Navigating Life with Hemi Spatial Neglect

Introduction

How Life Would Be Affected by the Sudden Development of Hemi spatial Neglect

Introduction

My sudden development of hemi spatial neglect three months ago significantly impacted on my life. I suffered from a stroke that subsequently left me with hemi spatial neglect. According to doctor’s reports, the stroke damaged my parietal lobe, the part of the brain that is responsible for higher processing of attention. Whereas stroke is the second leading cause of death globally, the key cause of long-lived disability, as well as loss of healthy and productive life years (Skolarus and Burke, 2015), it also results in nearly 30% of stroke patients experiencing hemi spatial neglect (Bartolomeo, 2014). After this, I had problems identifying people and was accused of ignoring people, sounds and objects to my left. My neglect made me incapable of driving myself around, something I had greatly enjoyed. While in the past I had never even once tried out painting, this soon went on to become my most important outlet. It is worth noting that throughout this entire period, it really never occurred to me that there was something wrong with me, or rather I never noticed that something was amiss. From time to time, I would bump into things on my neglected side, and I was incapable of noticing potential dangers coming from my left side, and as a result of this my family and friends, prohibited me from ever going out by myself. I was assessed by a doctor who tested the severity of my condition and who went on to put me on a rehabilitation program. I have to admit that over time, my condition has been improving, albeit slowly and I am presently at least capable of walking myself around, and doing things on my own. This essay will explore a hypothetical situation of how life would be affected if someone suddenly developed hemi spatial neglect.

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Effect of Hemi spatial Neglect on Life

Developing hemi spatial neglect, especially to a severe degree in the near-time, would not only adversely affect an individual’s functional competence, but also significantly decrease their chances of effectively reintegrating into the society and family life (Di Monaco et al., 2014; Oh-Park et al., 2014). One of the main reasons for this is that unilateral neglect has the potential of bearing dramatic consequences even though it is frequently unappreciated. Its effects on functional ability as measured by the Barthel ADL index are increasingly negative, as compared to sex, age, power, side of stroke, balance, cognition, proprioception, and premorbid ADL status (Halligan and Robertson, 2018). According to Gammeri et al. (2020), the presence of the neglect during the first days of one suffering from a stroke, is usually a strong indicator of poor functional recovery after one year, as compared to several other variables, and these include, age, hemianopsia, hemiparesis, visual memory, vasoconstriction ability, and verbal memory. Most probably, vision is one of the reasons why patients who have suffered hemisphere damage have a higher likelihood of fall in comparison to those with brain damage on the left side. The rehabilitation of patients who suffer from neglect requires more time and their daily progress is lower as compared to patients whose functional status is similar (Klinke et al., 2018). In addition, patients with neglect have a lower likelihood to live independently as compared to patients who suffer from right hemiparesis and severe aphasia.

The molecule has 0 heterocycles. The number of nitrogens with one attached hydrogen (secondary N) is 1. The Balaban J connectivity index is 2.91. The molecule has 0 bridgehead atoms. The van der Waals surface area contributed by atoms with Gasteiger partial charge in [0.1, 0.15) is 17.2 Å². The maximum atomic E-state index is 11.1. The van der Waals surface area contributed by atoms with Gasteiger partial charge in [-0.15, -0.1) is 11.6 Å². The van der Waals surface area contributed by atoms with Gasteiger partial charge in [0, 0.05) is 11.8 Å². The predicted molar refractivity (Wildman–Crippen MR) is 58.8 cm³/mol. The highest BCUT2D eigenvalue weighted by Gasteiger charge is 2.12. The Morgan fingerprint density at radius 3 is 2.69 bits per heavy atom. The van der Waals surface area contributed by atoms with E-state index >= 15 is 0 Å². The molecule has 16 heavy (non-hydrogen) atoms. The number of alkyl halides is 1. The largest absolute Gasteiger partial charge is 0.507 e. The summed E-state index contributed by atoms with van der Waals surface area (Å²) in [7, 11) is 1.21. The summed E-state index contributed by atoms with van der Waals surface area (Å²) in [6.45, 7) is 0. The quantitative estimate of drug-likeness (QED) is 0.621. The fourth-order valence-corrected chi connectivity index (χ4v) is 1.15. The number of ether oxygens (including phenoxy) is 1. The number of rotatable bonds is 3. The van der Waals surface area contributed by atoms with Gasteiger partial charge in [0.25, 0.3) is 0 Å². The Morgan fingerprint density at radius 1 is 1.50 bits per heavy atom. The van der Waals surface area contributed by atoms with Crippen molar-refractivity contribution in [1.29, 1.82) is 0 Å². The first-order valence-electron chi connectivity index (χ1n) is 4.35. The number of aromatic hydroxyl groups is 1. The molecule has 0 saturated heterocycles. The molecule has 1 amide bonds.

Neglect also affects an individual’s life by resulting in lateral spatial bias. The neglect is characterised by an individual’s inability to process and perceive stimuli on their side of the body that is neglected. Hemi spatial neglect would also impact on how individuals process attention. This would be due to the damage of the parietal lobe on the right (ipsilesional) side of their brain, which is concerned with the processing of attention (Ronchi et al., 2014). The impact of this damage is that it would result in them demonstrating significant lateral spatial prejudice away from the left (contralesional) and toward the ipsilesional side. As a result, they would experience varying extents of suppressed awareness, whereby they ignore sounds, people, touch and objects on their left (Corbetta and Shulmann, 2011). Evidence points to such distortion being greater on the left relative to the ipsilesional side (Nijboer et al., 2013). Therefore, patients suffering from neglect are incapable of adequately constructing adequate perceptual representations of patterns in the left part of their world and there is the possibility that they would misinterpret these representations. This lateral spatial bias toward the right would manifest as the tendency of patients turning their heads and gazing to their right, and failing to notice stimuli (sound, people, touch, object or people) from their left. Additionally, they would be predisposed to the consumption of food on the right side of the plate only and the tendency to veer rightward, whether while walking or moving in a wheelchair (Robertson and Halligan, 1999). According to Danckert and Ferber (2006), even in instances where these people manage to cross the centreline and identify objects to their left, they may not be able to remember what they just observed or explored. The lateral spatial bias could also result in them demonstrating an exaggerated gradient attention/attraction to the right side. As a result, according to Bartolomeo (2014) and Van der Stoep (2013), they might be predisposed to focus more on the object to their furthest right even within their right side of space.